mysql_declare_plugin
{
  MYSQL_FTPARSER_PLUGIN,      /* type                            */
  &simple_parser_descriptor,  /* descriptor                      */
  "simple_parser",            /* name                            */
  "Sun Microsystems, Inc.",   /* author                          */
  "Simple Full-Text Parser",  /* description                     */
  PLUGIN_LICENSE_GPL,         /* plugin license                  */
  simple_parser_plugin_init,  /* init function (when loaded)     */
  simple_parser_plugin_deinit,/* deinit function (when unloaded) */
  0x0001,                     /* version                         */
  simple_status               /* status variables                */
}
mysql_declare_plugin_end;

Here is another valid way to write the descriptor. It uses constant variables to indicate the plugin name, author, and description:

const char *simple_parser_name = "simple_parser";
const char *simple_parser_author = "Sun Microsystems, Inc.";
const char *simple_parser_description = "Simple Full-Text Parser";

mysql_declare_plugin
{
  MYSQL_FTPARSER_PLUGIN,      /* type                            */
  &simple_parser_descriptor,  /* descriptor                      */
  simple_parser_name,         /* name                            */
  simple_parser_author,       /* author                          */
  simple_parser_description,  /* description                     */
  PLUGIN_LICENSE_GPL,         /* plugin license                  */
  simple_parser_plugin_init,  /* init function (when loaded)     */
  simple_parser_plugin_deinit,/* deinit function (when unloaded) */
  0x0001,                     /* version                         */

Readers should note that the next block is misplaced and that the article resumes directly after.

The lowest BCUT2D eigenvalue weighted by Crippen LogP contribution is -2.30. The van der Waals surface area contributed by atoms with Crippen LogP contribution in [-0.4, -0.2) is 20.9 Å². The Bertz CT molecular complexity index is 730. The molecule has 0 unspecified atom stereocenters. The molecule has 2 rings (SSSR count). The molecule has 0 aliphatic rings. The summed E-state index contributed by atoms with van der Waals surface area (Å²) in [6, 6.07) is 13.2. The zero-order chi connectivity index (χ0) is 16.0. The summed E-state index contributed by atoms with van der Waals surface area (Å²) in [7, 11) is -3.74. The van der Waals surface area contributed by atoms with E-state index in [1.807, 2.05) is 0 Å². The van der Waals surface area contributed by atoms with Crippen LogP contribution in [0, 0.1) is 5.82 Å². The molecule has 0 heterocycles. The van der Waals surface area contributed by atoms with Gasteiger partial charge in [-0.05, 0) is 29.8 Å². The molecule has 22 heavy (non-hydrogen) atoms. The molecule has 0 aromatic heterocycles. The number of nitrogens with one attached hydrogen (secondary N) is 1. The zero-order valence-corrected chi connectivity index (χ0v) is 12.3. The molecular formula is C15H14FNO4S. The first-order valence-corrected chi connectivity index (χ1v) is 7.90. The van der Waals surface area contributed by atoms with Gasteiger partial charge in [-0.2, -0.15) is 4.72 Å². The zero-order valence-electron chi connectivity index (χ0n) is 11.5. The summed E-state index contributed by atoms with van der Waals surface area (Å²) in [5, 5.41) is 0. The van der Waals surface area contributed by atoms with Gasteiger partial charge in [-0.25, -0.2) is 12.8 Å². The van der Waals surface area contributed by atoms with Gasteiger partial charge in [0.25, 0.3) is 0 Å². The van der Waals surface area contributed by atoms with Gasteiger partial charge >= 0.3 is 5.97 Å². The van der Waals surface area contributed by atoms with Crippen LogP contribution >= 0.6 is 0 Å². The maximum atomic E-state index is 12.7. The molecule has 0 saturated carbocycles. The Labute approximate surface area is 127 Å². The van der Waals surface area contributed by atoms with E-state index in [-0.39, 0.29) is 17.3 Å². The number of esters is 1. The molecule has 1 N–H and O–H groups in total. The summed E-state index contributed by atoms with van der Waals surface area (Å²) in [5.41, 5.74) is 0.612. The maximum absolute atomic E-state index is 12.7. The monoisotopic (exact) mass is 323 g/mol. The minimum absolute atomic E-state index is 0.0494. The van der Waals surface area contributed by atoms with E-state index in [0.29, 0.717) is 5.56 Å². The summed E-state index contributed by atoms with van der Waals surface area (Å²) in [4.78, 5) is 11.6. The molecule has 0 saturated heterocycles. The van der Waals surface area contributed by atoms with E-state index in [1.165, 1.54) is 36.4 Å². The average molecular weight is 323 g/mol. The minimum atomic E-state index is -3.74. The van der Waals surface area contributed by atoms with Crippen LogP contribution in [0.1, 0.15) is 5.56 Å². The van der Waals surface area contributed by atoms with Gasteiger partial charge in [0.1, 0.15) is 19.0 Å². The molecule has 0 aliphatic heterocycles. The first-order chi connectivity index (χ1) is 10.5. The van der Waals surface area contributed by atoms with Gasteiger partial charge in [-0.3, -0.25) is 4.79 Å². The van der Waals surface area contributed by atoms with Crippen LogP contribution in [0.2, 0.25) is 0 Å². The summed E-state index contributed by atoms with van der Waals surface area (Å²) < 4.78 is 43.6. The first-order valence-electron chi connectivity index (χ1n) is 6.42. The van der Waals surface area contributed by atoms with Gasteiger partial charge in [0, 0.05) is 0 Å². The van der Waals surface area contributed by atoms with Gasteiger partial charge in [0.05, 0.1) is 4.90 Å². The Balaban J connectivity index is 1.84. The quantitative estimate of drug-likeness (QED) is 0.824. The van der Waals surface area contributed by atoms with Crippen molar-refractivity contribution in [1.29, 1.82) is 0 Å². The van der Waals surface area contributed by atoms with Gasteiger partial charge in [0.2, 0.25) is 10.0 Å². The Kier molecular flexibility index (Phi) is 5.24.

simple_status               /* status variables                */
}
mysql_declare_plugin_end;

However, the following descriptor is invalid. It uses structure members to indicate the plugin name, author, and description, but structures are not considered constant initializers in C++:

typedef struct
{
  const char *name;
  const char *author;
  const char *description;
} plugin_info;

plugin_info parser_info = {
  "simple_parser",
  "Sun Microsystems, Inc.",
  "Simple Full-Text Parser"
};

mysql_declare_plugin
{
  MYSQL_FTPARSER_PLUGIN,      /* type                            */
  &simple_parser_descriptor,  /* descriptor                      */
  parser_info.name,           /* name                            */
  parser_info.author,         /* author                          */
  parser_info.description,    /* description                     */
  PLUGIN_LICENSE_GPL,         /* plugin license                  */
  simple_parser_plugin_init,  /* init function (when loaded)     */
  simple_parser_plugin_deinit,/* deinit function (when unloaded) */
  0x0001,                     /* version                         */